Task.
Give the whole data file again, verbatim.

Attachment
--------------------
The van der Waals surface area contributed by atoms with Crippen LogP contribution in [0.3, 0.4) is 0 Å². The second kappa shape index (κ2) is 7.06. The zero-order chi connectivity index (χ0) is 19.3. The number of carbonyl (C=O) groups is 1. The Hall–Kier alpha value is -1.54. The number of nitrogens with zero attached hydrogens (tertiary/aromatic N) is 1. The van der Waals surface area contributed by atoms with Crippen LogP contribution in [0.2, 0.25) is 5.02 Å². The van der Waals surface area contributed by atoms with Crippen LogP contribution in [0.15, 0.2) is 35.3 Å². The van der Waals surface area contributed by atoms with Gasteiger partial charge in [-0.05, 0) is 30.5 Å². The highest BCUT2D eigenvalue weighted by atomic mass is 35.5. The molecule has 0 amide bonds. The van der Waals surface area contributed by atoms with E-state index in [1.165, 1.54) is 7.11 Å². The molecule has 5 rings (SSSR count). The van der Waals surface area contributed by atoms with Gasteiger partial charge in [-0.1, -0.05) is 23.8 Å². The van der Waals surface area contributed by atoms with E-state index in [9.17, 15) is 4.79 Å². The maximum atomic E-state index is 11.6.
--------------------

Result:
The van der Waals surface area contributed by atoms with Crippen LogP contribution in [0.3, 0.4) is 0 Å². The second kappa shape index (κ2) is 7.06. The zero-order chi connectivity index (χ0) is 19.3. The number of carbonyl (C=O) groups is 1. The Hall–Kier alpha value is -1.54. The number of nitrogens with zero attached hydrogens (tertiary/aromatic N) is 1. The van der Waals surface area contributed by atoms with Crippen LogP contribution in [0.2, 0.25) is 5.02 Å². The van der Waals surface area contributed by atoms with Crippen LogP contribution in [0.15, 0.2) is 35.3 Å². The van der Waals surface area contributed by atoms with Gasteiger partial charge in [-0.05, 0) is 30.5 Å². The highest BCUT2D eigenvalue weighted by atomic mass is 35.5. The molecule has 0 amide bonds. The van der Waals surface area contributed by atoms with E-state index in [1.165, 1.54) is 7.11 Å². The molecule has 5 rings (SSSR count). The van der Waals surface area contributed by atoms with Gasteiger partial charge in [-0.1, -0.05) is 23.8 Å². The van der Waals surface area contributed by atoms with E-state index in [9.17, 15) is 4.79 Å². The maximum atomic E-state index is 11.6.